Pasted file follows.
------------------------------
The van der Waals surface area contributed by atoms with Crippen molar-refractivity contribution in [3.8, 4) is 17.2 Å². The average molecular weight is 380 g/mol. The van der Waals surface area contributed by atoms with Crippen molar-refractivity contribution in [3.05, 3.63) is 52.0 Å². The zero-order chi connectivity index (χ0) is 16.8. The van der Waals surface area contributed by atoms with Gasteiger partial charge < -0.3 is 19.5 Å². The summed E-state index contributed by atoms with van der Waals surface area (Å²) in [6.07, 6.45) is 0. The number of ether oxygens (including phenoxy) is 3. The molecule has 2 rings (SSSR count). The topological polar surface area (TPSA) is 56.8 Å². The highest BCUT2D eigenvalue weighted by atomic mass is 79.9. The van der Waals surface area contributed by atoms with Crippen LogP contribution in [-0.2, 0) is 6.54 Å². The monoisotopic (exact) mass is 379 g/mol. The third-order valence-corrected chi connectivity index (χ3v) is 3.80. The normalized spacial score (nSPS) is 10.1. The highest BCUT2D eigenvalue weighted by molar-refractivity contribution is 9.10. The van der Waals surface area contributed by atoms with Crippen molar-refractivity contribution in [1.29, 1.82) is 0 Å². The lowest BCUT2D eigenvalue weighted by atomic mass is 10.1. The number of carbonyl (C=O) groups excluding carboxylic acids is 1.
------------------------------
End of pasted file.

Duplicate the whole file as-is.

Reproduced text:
The van der Waals surface area contributed by atoms with Crippen molar-refractivity contribution in [3.8, 4) is 17.2 Å². The average molecular weight is 380 g/mol. The van der Waals surface area contributed by atoms with Crippen molar-refractivity contribution in [3.05, 3.63) is 52.0 Å². The zero-order chi connectivity index (χ0) is 16.8. The van der Waals surface area contributed by atoms with Gasteiger partial charge < -0.3 is 19.5 Å². The summed E-state index contributed by atoms with van der Waals surface area (Å²) in [6.07, 6.45) is 0. The number of ether oxygens (including phenoxy) is 3. The molecule has 2 rings (SSSR count). The topological polar surface area (TPSA) is 56.8 Å². The highest BCUT2D eigenvalue weighted by atomic mass is 79.9. The van der Waals surface area contributed by atoms with Crippen LogP contribution in [-0.2, 0) is 6.54 Å². The monoisotopic (exact) mass is 379 g/mol. The third-order valence-corrected chi connectivity index (χ3v) is 3.80. The normalized spacial score (nSPS) is 10.1. The highest BCUT2D eigenvalue weighted by molar-refractivity contribution is 9.10. The van der Waals surface area contributed by atoms with Crippen molar-refractivity contribution in [1.29, 1.82) is 0 Å². The lowest BCUT2D eigenvalue weighted by atomic mass is 10.1. The number of carbonyl (C=O) groups excluding carboxylic acids is 1.